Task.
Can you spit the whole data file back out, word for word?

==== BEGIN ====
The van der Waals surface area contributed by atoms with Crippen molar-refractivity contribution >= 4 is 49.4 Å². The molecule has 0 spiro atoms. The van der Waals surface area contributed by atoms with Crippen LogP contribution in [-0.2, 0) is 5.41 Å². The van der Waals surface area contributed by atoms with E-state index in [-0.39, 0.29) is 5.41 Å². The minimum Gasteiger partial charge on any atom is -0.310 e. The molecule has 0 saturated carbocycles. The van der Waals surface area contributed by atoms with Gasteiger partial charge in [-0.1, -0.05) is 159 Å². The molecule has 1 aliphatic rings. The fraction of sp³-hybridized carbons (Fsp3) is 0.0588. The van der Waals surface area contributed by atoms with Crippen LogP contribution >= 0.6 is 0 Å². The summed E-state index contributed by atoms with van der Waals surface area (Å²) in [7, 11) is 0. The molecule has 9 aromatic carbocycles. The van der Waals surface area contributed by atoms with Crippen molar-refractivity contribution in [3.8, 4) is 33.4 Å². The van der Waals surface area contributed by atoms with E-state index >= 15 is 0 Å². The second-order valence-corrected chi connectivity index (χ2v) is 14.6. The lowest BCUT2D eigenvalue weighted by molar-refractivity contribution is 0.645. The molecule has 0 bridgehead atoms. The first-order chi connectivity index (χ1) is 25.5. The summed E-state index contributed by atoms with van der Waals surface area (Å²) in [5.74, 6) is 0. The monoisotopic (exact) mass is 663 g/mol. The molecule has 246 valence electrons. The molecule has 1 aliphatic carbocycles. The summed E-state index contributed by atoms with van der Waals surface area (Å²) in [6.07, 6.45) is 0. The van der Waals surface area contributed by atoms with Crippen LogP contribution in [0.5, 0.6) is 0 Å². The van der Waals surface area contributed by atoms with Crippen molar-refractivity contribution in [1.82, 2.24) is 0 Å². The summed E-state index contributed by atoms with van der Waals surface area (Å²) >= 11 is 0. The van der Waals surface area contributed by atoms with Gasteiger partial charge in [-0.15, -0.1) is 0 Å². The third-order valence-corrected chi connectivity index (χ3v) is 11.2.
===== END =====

The van der Waals surface area contributed by atoms with Crippen molar-refractivity contribution >= 4 is 49.4 Å². The molecule has 0 spiro atoms. The van der Waals surface area contributed by atoms with Crippen LogP contribution in [-0.2, 0) is 5.41 Å². The van der Waals surface area contributed by atoms with E-state index in [-0.39, 0.29) is 5.41 Å². The minimum Gasteiger partial charge on any atom is -0.310 e. The molecule has 0 saturated carbocycles. The van der Waals surface area contributed by atoms with Gasteiger partial charge in [-0.1, -0.05) is 159 Å². The molecule has 1 aliphatic rings. The fraction of sp³-hybridized carbons (Fsp3) is 0.0588. The van der Waals surface area contributed by atoms with Crippen LogP contribution >= 0.6 is 0 Å². The summed E-state index contributed by atoms with van der Waals surface area (Å²) in [7, 11) is 0. The molecule has 9 aromatic carbocycles. The van der Waals surface area contributed by atoms with Crippen molar-refractivity contribution in [3.8, 4) is 33.4 Å². The van der Waals surface area contributed by atoms with E-state index >= 15 is 0 Å². The second-order valence-corrected chi connectivity index (χ2v) is 14.6. The lowest BCUT2D eigenvalue weighted by molar-refractivity contribution is 0.645. The molecule has 0 bridgehead atoms. The first-order chi connectivity index (χ1) is 25.5. The summed E-state index contributed by atoms with van der Waals surface area (Å²) in [5.74, 6) is 0. The monoisotopic (exact) mass is 663 g/mol. The molecule has 246 valence electrons. The molecule has 1 aliphatic carbocycles. The summed E-state index contributed by atoms with van der Waals surface area (Å²) in [6.07, 6.45) is 0. The van der Waals surface area contributed by atoms with Crippen LogP contribution in [0.5, 0.6) is 0 Å². The van der Waals surface area contributed by atoms with Crippen molar-refractivity contribution in [1.82, 2.24) is 0 Å². The summed E-state index contributed by atoms with van der Waals surface area (Å²) >= 11 is 0. The van der Waals surface area contributed by atoms with Gasteiger partial charge in [-0.15, -0.1) is 0 Å². The third-order valence-corrected chi connectivity index (χ3v) is 11.2.